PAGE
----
Estate planning is not just about writing a will for premature death. He prepares for any situation of incapacity for work and ensures that your affairs are in order in the event of death.
What does an estate plan include?
2. Living Trust
3. Advanced medical guidelines
a. Lasting power of attorney
b. Living will
vs. Order not to resuscitate (DNR)
re. Physician's prescription for life-sustaining treatment (POLST)
e. Organ and Tissue Donation
Wills (Prob. §§6100, et seq.)
When people think of estate planning, they usually think of a will. A will is a document in which you can make known your last wishes. This document will inform the courts, family and friends of whom you want to care for your children, as well as how, asset allocation, pet care, etc. Without a will, it will be up to the probate court to determine where and with whom your children will live as well as the distribution of assets.
Living trust (Prob. § 15400)
A living trust is a trust that allows you to transfer your property or possessions to a person of your choice (trustee) while you are still alive. There are basically two main types of living trusts: revocable and irrevocable. A revocable living trust allows you to place the items in a trust while you are still living and the benefactor would receive them on your death, after tax. It allows the flexibility to edit the trust, remove or add beneficiaries, set or change the terms of the trust, and determine how assets are managed.
An irrevocable trust does not offer the same flexibility as a revocable trust but has its own advantages. Once an irrevocable trust is established, you cannot change any aspect of the trust (there are some exceptions, but those exceptions will come with great difficulty). It offers a benefit to the benefactor in that he will not have to pay any taxes on the assets upon death, nor will he be liable for any taxes on the income derived from these assets.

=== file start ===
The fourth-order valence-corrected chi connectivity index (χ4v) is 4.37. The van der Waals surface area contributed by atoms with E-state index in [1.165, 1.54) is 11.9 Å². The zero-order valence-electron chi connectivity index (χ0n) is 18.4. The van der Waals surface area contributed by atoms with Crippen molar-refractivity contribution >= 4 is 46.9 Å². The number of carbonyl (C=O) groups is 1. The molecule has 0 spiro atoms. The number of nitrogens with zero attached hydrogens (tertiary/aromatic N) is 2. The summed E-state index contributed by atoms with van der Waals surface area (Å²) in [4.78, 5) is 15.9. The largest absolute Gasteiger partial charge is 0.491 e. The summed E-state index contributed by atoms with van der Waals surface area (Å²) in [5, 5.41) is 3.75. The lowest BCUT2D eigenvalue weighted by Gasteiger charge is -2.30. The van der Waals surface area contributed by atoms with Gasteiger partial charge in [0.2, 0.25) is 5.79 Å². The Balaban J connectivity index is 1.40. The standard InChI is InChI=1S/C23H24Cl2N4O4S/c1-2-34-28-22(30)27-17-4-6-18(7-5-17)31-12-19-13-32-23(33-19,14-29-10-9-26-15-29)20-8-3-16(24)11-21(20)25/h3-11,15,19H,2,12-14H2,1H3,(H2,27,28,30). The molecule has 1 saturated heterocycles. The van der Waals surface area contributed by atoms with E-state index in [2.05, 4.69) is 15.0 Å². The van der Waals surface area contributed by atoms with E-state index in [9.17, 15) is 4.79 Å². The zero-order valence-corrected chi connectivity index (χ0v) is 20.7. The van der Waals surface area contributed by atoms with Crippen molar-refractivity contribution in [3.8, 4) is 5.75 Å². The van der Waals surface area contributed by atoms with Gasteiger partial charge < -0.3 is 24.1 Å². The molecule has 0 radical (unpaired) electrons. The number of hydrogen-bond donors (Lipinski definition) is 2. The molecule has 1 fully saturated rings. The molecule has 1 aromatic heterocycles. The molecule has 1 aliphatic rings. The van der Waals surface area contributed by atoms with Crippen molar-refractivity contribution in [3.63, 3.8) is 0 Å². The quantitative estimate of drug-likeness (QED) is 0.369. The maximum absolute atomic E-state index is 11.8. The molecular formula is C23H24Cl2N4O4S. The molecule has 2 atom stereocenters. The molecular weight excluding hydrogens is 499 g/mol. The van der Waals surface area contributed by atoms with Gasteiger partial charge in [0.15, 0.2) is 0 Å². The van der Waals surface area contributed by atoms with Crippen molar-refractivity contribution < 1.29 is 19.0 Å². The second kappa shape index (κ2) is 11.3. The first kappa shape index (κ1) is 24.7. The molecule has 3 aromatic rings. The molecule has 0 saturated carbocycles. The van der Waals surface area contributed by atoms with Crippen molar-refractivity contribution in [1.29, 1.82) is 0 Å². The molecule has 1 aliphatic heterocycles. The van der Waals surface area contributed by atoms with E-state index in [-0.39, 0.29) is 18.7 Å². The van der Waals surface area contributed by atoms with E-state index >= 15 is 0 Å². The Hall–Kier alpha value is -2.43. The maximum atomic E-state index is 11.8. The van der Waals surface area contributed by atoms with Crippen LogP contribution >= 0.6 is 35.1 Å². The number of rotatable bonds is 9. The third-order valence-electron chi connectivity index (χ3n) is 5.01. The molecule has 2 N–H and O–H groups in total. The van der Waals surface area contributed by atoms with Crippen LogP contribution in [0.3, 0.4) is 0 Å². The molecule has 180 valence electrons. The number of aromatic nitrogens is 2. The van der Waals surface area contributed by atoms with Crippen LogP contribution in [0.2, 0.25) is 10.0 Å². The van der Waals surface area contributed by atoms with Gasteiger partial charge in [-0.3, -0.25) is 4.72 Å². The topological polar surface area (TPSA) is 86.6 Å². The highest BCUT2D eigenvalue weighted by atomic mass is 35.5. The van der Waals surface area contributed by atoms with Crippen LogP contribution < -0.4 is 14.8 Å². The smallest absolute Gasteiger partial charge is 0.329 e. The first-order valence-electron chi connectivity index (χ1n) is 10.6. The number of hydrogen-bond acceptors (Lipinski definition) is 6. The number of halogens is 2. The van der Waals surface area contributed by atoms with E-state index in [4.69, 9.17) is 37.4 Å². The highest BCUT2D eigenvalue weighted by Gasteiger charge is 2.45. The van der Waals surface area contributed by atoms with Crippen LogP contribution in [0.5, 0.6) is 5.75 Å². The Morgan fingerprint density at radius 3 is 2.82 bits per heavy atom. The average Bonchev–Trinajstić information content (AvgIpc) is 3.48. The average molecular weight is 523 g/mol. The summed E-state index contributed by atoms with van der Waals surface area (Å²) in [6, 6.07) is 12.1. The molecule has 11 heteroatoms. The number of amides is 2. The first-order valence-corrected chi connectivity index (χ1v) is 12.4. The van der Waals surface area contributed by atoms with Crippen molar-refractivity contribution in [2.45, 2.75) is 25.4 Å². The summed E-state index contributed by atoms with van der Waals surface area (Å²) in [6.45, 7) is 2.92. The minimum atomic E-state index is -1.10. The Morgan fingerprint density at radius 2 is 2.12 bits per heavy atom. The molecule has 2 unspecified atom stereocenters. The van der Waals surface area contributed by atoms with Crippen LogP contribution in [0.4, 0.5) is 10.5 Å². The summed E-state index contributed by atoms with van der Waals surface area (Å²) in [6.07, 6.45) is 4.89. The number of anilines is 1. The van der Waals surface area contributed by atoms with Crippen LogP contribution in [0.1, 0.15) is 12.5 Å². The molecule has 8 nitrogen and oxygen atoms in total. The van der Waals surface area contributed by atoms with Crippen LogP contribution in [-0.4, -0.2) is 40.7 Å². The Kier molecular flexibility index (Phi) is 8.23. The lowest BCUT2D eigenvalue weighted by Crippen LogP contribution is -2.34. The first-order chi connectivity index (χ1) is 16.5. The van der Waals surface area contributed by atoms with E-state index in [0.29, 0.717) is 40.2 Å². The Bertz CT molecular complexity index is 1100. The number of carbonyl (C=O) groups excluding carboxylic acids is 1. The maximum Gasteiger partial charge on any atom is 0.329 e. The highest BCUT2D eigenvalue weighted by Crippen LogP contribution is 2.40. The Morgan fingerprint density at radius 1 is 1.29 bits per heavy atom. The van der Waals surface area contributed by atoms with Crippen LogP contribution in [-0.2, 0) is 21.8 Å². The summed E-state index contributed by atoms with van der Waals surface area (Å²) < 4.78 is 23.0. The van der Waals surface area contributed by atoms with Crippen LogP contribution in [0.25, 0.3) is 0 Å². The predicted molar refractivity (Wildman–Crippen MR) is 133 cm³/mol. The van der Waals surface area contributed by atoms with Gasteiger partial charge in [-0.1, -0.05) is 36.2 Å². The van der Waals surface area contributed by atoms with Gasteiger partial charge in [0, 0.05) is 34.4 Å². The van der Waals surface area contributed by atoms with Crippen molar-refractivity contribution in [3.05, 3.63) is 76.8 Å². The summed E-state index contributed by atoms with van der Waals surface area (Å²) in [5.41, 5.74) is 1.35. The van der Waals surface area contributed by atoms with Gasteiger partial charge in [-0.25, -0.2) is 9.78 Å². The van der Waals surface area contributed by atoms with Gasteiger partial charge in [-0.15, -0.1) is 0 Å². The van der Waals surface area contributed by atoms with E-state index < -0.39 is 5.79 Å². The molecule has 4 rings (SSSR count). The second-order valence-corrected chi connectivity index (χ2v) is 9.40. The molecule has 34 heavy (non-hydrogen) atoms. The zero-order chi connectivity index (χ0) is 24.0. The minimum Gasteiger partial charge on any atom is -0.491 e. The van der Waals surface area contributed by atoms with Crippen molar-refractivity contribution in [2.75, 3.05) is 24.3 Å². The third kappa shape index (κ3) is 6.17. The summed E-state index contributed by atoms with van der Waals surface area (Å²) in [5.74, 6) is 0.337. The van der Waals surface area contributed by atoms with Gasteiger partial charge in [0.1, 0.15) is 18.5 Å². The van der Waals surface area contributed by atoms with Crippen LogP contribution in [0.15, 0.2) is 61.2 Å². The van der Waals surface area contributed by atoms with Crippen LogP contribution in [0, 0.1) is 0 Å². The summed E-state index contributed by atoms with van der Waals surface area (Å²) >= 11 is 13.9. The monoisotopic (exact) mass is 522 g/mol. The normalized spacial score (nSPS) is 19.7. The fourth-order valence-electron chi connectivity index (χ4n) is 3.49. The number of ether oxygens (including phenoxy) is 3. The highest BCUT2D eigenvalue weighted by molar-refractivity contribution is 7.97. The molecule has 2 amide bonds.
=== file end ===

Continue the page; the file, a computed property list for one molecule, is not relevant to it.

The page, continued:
While a revocable trust is easier to set up, an irrevocable trust can be more difficult and it would be in your best interest to hire an experienced estate planning lawyer in Los Angeles to help you.
Advanced health guidelines
Another great one that you can't afford to do without is advanced healthcare guidelines. The Advanced Health Care Guidelines consist of several documents that will act as your voice in the event of medical or mental incapacity. The set of documents may include:
Lasting power of attorney (Prob. §4650, §4700 et seq.)
Lasting Power of Attorney is a document in which you would appoint a person (an attorney) to act on your behalf (the principal). This would allow the agent to pay your bills, talk to creditors and much more while you are incapacitated. It's important to choose someone who has your best interests at heart. An Enduring Power of Attorney, as opposed to a General Power of Attorney, only takes effect when the individual is incapacitated (if it was created specifically for incapacity).
Living will (Homologation §4600 et seq.)
A living will indicates how your children and property will be treated in the event of incapacity. It is this document in which you can make known your last wishes. The living will only become effective if you, the main one, are in a persistent vegetative state or in an irreversible coma.
Order not to resuscitate (DNR)
The order not to resuscitate is part of the living will. This is a handout where you let it be known if you want to be resuscitated if needed.
Physician's prescription for life-sustaining treatment (POLST)
This document allows you to choose a primary doctor and a secondary doctor to carry out your end-of-life treatment. The secondary comes into effect if your doctor of first choice is unwilling or unable to fulfill your wishes.
Organ and Tissue Donation
In addition, as part of your living will, you will be able to make your wishes known if you wish to donate organs or tissues in the event of death.
This can be a lot to take and you may be wondering where to start. The best and safest way to structure your estate planning and all that goes with it is to consult and work with an experienced estate planning attorney in Los Angeles for the best results.